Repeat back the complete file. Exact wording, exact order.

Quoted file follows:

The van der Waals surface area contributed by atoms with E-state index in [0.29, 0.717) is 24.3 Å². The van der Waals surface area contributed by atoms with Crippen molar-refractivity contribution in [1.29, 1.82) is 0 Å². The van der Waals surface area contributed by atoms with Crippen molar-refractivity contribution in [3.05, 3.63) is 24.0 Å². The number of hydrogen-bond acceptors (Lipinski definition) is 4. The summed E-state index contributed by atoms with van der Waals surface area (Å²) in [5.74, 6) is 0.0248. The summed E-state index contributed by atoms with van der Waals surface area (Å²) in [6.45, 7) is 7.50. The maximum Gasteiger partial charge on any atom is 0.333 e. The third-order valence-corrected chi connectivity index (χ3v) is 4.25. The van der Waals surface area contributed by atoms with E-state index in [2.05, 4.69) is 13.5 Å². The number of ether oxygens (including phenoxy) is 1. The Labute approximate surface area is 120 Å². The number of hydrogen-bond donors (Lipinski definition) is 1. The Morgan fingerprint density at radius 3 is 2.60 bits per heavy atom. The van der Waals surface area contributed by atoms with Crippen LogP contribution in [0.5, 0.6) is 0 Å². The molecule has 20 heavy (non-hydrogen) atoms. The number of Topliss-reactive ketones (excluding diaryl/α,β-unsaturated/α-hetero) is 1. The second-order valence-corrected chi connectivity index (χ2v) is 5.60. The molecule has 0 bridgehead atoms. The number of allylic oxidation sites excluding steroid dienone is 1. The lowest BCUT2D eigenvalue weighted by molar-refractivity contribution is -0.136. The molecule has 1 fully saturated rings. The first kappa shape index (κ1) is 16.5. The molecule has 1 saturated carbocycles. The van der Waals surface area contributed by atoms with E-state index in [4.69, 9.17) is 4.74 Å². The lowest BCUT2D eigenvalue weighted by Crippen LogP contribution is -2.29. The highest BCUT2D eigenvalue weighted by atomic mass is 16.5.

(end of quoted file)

The van der Waals surface area contributed by atoms with E-state index in [0.29, 0.717) is 24.3 Å². The van der Waals surface area contributed by atoms with Crippen molar-refractivity contribution in [1.29, 1.82) is 0 Å². The van der Waals surface area contributed by atoms with Crippen molar-refractivity contribution in [3.05, 3.63) is 24.0 Å². The number of hydrogen-bond acceptors (Lipinski definition) is 4. The summed E-state index contributed by atoms with van der Waals surface area (Å²) in [5.74, 6) is 0.0248. The summed E-state index contributed by atoms with van der Waals surface area (Å²) in [6.45, 7) is 7.50. The maximum Gasteiger partial charge on any atom is 0.333 e. The third-order valence-corrected chi connectivity index (χ3v) is 4.25. The van der Waals surface area contributed by atoms with E-state index in [2.05, 4.69) is 13.5 Å². The number of ether oxygens (including phenoxy) is 1. The Labute approximate surface area is 120 Å². The number of hydrogen-bond donors (Lipinski definition) is 1. The Morgan fingerprint density at radius 3 is 2.60 bits per heavy atom. The van der Waals surface area contributed by atoms with Crippen LogP contribution in [0.5, 0.6) is 0 Å². The molecule has 20 heavy (non-hydrogen) atoms. The number of Topliss-reactive ketones (excluding diaryl/α,β-unsaturated/α-hetero) is 1. The second-order valence-corrected chi connectivity index (χ2v) is 5.60. The molecule has 0 bridgehead atoms. The number of allylic oxidation sites excluding steroid dienone is 1. The lowest BCUT2D eigenvalue weighted by molar-refractivity contribution is -0.136. The molecule has 1 fully saturated rings. The first kappa shape index (κ1) is 16.5. The molecule has 1 saturated carbocycles. The van der Waals surface area contributed by atoms with E-state index in [4.69, 9.17) is 4.74 Å². The lowest BCUT2D eigenvalue weighted by Crippen LogP contribution is -2.29. The highest BCUT2D eigenvalue weighted by atomic mass is 16.5.